The quit-smoking drug Chantix is being grounded for pilots and air traffic controllers, and Chantix use may be reason for medical examiners to disqualify interstate truckers and bus drivers.And this (timing probably kind of sucks if you are a few weeks into being quit by using Chantix, and suddenly have to stop taking it and also miss 3 days of work):
The Federal Aviation Administration (FAA) ruled on Wednesday that "Chantix was no longer acceptable for use by pilots and controllers," FAA spokesperson Les Dorr tells WebMD. And the Federal Motor Carrier Safety Administration -- the branch of the U.S. Department of Transportation that oversees trucking and busing -- has told medical advisors that Chantix use could put the brakes on an interstate truck or bus driver's medical fitness for duty.
The FAA knows of about 150 pilots and 30 air traffic controllers taking Chantix or have taken the drug in the past, notes Dorr, adding that the FAA told pilots and air traffic controllers to stop taking Chantix and to wait 72 hours before going back to work or flying.And this (on the second page of the article):
The FMCSA hasn't banned Chantix for truckers or bus drivers. In a statement emailed to WebMD, the FMCSA says it defers to doctors and health care professionals to determine drivers' medical fitness for duty, including the possible impact of medication use.
FMCSA regulations don't single out medications. But the FMCSA states that "it appears that medical examiners should not certify a driver taking Chantix because the medication may adversely affect the driver's ability to safely operate a commercial motor vehicle."
I am not a medical doctor or in charge of safety regulations at any level; I'm just someone who found much success quitting smoking using Chantix, and it makes me wonder if these restrictions are entirely necessary or if they are going kind of overboard. I'm being a weenie and not weighing in either way, really, because it's obvious that if certain people suddenly experienced the kinds of issues mentioned while in the middle of doing their jobs it could be disastrous, but are these complications any more common than someone having a heart attack or stroke or some other suddenly debilitating issue while working in these kinds of jobs? I don't know the answer. I'd be curious to know.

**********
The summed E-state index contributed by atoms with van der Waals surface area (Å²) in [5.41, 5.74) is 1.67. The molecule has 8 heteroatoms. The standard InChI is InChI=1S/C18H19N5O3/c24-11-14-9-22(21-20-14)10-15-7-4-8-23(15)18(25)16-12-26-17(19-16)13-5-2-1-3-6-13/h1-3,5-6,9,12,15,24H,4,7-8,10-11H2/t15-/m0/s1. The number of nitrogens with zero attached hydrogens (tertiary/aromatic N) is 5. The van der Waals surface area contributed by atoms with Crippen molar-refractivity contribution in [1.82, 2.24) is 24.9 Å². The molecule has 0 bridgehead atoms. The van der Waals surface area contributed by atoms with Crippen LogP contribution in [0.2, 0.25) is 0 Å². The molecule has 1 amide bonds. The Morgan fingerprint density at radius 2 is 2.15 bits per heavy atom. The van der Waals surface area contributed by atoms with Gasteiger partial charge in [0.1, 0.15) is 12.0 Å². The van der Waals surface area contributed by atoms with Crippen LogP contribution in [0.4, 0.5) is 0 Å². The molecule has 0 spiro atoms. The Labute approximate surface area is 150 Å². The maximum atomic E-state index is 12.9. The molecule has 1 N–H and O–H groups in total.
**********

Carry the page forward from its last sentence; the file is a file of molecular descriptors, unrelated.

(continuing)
Meanwhile, I feel bad that some who might be able to benefit from Chantix now possibly can't because of occupation, but I do get it that if it is true that these issues are happening due to Chantix that safety is important enough to do or say something. My question is how much and whether or not this is too much. I'd like to think that people would pay careful attention to how their bodies react to Chantix before participating in something like flying a plane and that people would also continue to pay close attention to anything that doesn't seem quite right while on any medication taken under the care of a real live medical doctor. I hope that anyone wanting to quit smoking finds whatever method works best to turn the hope into reality because it's worth it. For me, that method was Chantix. For others it might have to be something else.